That is not to say that Edley is an apologist for Yoo. In fact, some of his comments are striking. Edley writes,
There are important questions about the content of the Yoo memoranda, about tortured definitions of "torture," about how he and his colleagues conceived their role as lawyers, and about whether and when the Commander in Chief is subject to domestic statutes and international law.
Edley also recognizes the special role that lawyers play in the government.
What troubles me substantively with the analyses in the memoranda is that they reduce the Rule of Law to the Reign of Politics. I believe there is much more to the separation of powers than the promise of ultimate remedies like the ballot box and impeachment, even in the case of a Commander in Chief during war. And I believe that the revolution in sensibilities after 9/11 demands greater, not reduced, vigilance for constitutional rights and safeguards. What of the argument made by so many critics that Professor Yoo was so wrong on these sensitive issues that it amounted to an ethical breach? It is true, I believe, that government lawyers have a larger, higher client than their political supervisors; there are circumstances when a fair reading of the law must—perhaps as an ethical matter?—provide a bulwark to political and bureaucratic discretion. And it shouldn't require a private plaintiff and a Supreme Court ruling to make it so. Few professions require an oath at entry, but law does. Oaths must mean something.
Notwithstanding his lack of regard for Yoo's work Edley says that the standard for removal is rightfully high, in order to preserve the principles of academic freedom.
Assuming one believes as I do that Professor Yoo offered bad ideas and even worse advice during his government service, that judgment alone would not warrant dismissal or even a potentially chilling inquiry. As a legal matter, the test here is the relevant excerpt from the "General University Policy Regarding Academic Appointees," adopted for the 10-campus University of California by both the system-wide Academic Senate and the Board of Regents:
Types of unacceptable conduct: … Commission of a criminal act which has led to conviction in a court of law and which clearly demonstrates unfitness to continue as a member of the faculty. [Academic Personnel Manual sec. 015]
This very restrictive standard is binding on me as dean, but I will put aside that shield and state my independent and personal view of the matter. I believe the crucial questions in view of our university mission are these: Was there clear professional misconduct—that is, some breach of the professional ethics applicable to a government attorney—material to Professor Yoo’s academic position? Did the writing of the memoranda, and his related conduct, violate a criminal or comparable statute?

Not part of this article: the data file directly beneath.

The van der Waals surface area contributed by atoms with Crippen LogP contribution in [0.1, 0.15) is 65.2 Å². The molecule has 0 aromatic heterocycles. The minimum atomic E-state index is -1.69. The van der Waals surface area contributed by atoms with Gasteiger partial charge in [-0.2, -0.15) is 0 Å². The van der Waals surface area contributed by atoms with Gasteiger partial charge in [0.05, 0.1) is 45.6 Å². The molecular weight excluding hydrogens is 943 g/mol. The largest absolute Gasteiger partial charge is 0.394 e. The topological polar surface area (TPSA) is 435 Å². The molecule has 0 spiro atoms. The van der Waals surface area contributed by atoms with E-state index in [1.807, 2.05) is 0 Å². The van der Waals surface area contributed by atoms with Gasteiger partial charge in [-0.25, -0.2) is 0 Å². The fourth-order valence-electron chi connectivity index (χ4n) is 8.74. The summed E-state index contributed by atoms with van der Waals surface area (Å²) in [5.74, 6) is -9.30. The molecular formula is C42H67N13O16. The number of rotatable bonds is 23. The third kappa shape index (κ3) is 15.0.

In my mind, the jury has yet to be empaneled on the question of whether Yoo's actions rise to the level of a legal crime. I think there is no doubt he committed grievous moral crimes.
There is one thing the Dean says with which I seriously disagree. Edley writes,
As critical as I am of his analyses, no argument about what he did or didn't facilitate, or about his special obligations as an attorney, makes his conduct morally equivalent to that of his nominal clients, Secretary Rumsfeld, et al., or comparable to the conduct of interrogators distant in time, rank and place. Yes, it does matter that Yoo was an adviser, but President Bush and his national security appointees were the deciders.
Rumsfeld, Bush and the rest are certainly more culpable than Yoo. But Yoo was more than an advisor. He was the indispensable enabler. Without his "legal" opinions, the abuses would have stopped or not even begun. For that, Yoo deserves his special place among the reviled.
The process of holding Yoo accountable may start with John Conyers hearing in May which has now been expanded to embrace the subject of the Principle's Meetings, where specific torture techniques were planned and approved by Rice, Rumsfeld, Ashcroft , Tenet, and Cheney, on behalf of and with the certain concurrence of Bush.